It’s pilot season on Amazon.com and, as usual, the website has a selection of prospective shows available for users to watch and review. One of the three shows available is The Tick. But who is The Tick, and why should you care about him?
Who Is The Tick?
The Tick is a comedic superhero created by Ben Edlund. Tick is a gigantic lummox with a blue full-body suit with antennae. He is extremely strong, incredibly dumb, and nigh-invulnerable. The character has a penchant for inane long-winded speeches, excessive alliteration, and the nonsensical battle-cry “Spoon!” Every iteration also features Tick’s sidekick, Arthur, a meek and cowardly man in a white suit with moth wings who serves as a straight-man foil for Tick’s hijinks.
The Tick’s Beginnings
The Tick started life as a newsletter mascot for New England Comics before getting his own 12-issue series, written and drawn by Ben Edlund. The series was abandoned on a cliffhanger at issue 12 when Ben Edlund went off to work on its television adaptation for Fox. As a result, the show has never been officially finished, as Edlund has been working in TV ever since. A non-canon conclusion to the original series, titled ‘Pseudo-Tick #13,’ was released seven years after Edlund’s departure.
The Tick on TV
The Tick has had two television shows. An animated series was released in 1994. Network execs unfortunately misunderstood the tone and target audience of the show and felt it should be for small children. Fox Kids’ absurd censorship regulations then hampered the show. Despite these issues, the cartoon still ran for three seasons and remains a cult favorite to this day.
The second television show was a live-action series, released in 2001. Unlike the cartoon, The Tick was a workplace comedy about superheroes.
Seinfeld actor Patrick Warburton played the titular hero with aplomb, but Fox mishandled the show and it never found an audience. Fox canceled the live-action show after nine episodes.
The New Tick
The current iteration of The Tick stars Shaun of the Dead and Guardians of the Galaxy‘s Peter Serafinowicz as the titular hero. This version focuses more on The Tick’s sidekick, Arthur (Griffin Newman). As a child, Arthur witnessed the death of his father and his favorite superhero team, The Flag Five, at the hands of the infamous supervillain The Terror (Preacher‘s Jackie Earl Haley).
The world’s Superman analog, Superian, supposedly killed The Terror shortly after the incident, but Arthur doesn’t believe he’s really dead. His obsession with The Terror has lead to anxiety and a strained relationship with his sister Dot (The Following‘s Valorie Curry).
One night, Arthur sneaks into a shipping yard to witness a gang of criminals preparing a shipment of super-powered weaponry for transfer. This is when The Tick arrives. The Tick is the only person other than Arthur who believes that The Terror is still at large. The blue hero sets out to take Arthur in as a sidekick against his will. The Tick invites himself to live in Arthur’s home and gives him a super suit he found at the docks.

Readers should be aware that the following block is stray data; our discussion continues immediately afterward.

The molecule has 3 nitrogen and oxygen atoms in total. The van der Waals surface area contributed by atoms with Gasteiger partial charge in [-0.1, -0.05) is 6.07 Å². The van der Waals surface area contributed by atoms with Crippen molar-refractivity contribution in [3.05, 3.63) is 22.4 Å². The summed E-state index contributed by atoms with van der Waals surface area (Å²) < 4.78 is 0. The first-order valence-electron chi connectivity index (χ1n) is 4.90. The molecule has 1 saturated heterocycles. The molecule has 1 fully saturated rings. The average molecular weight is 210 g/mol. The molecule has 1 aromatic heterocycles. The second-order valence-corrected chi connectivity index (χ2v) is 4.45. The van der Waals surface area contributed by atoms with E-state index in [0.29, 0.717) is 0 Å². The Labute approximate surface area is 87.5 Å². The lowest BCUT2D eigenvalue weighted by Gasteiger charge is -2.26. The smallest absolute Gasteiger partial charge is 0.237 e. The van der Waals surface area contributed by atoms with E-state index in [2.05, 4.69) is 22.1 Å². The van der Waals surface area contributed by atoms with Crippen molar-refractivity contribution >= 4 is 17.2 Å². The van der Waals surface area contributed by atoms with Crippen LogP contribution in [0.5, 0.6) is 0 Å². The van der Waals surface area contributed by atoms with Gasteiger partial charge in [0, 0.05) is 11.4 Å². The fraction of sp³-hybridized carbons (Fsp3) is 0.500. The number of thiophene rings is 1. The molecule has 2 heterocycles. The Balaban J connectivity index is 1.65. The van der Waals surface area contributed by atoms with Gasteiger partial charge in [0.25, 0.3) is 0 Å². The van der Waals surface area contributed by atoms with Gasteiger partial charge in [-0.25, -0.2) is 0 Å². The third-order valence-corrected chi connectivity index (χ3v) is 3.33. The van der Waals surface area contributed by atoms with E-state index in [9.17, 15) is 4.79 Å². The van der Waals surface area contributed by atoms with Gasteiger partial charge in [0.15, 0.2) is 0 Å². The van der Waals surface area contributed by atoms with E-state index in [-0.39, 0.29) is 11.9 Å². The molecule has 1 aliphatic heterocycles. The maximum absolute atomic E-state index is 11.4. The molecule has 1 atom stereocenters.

So Is This New Show Any Good?
Compared to its forebears, The Tick is both old and new. Storytelling has changed a lot since 1994; mainstream superheroes on-screen have become much darker and funnier at the same time. Meanwhile, comedy shows have become more story driven than in the past. The golden-era superhero hijinks of 1994’s The Tick and the wry sitcom style of 2001’s The Tick just don’t work any longer. So, Ben Edlund has embraced the darkness, going for a tone that walks the line between humor and drama.
In this show, people die, people swear, and the humor is darker. Arthur has gone from Tick’s long-suffering sidekick to a paranoid delusional mess with a tragic backstory. This feels more like Elijah Wood’s character from FX’s Wilfred than the silly man in the “bunny” suit from the Fox Kids show. This tonal change isn’t quite as out-of-nowhere as it may seem. Ben Edlund’s original comics were fairly dark in tone, featuring several characters who died gruesome, if not graphic, deaths often played for laughs. Most importantly, while the show has a considerable amount more grit, it stays true to the spirit of the world and its characters.
Does It Stack Up Against Past Versions?
Peter Serafinowicz was a bizarre choice to play The Tick, given that he’s British and not particularly tall or muscular. Serafinowicz is easily the smallest version yet, and his outfit has a bizarre design that feels a little bit off. But Serafinowicz does a marvelous job with the character’s voice, coming across like a mash-up of past Tick actors Townsend Coleman and Patrick Warburton with a bit of Adam West and Phil Hartman thrown in. The Tick speaks with the right amount of bravado, bombast, and cheerful meatheaded sincerity to really bring the character to life. While Serafinowicz loses the voice on a few lines of dialogue, the character’s trademark nonsense speeches are spot-on.
We can’t glean much more about the show at this point. The pilot is mostly set-up, with Arthur only donning his iconic costume in the last few moments and the villains only shown briefly. The one action scene is magnificent and a perfect example of the way to handle this property. It’s too early to tell if Amazon will pick up The Tick for a full series yet. However, this pilot is on the right track to being the adaptation that fans really want.
You can watch The Tick’s pilot episode for free on Amazon. Be sure to rate and review the show if you want to see more in the future!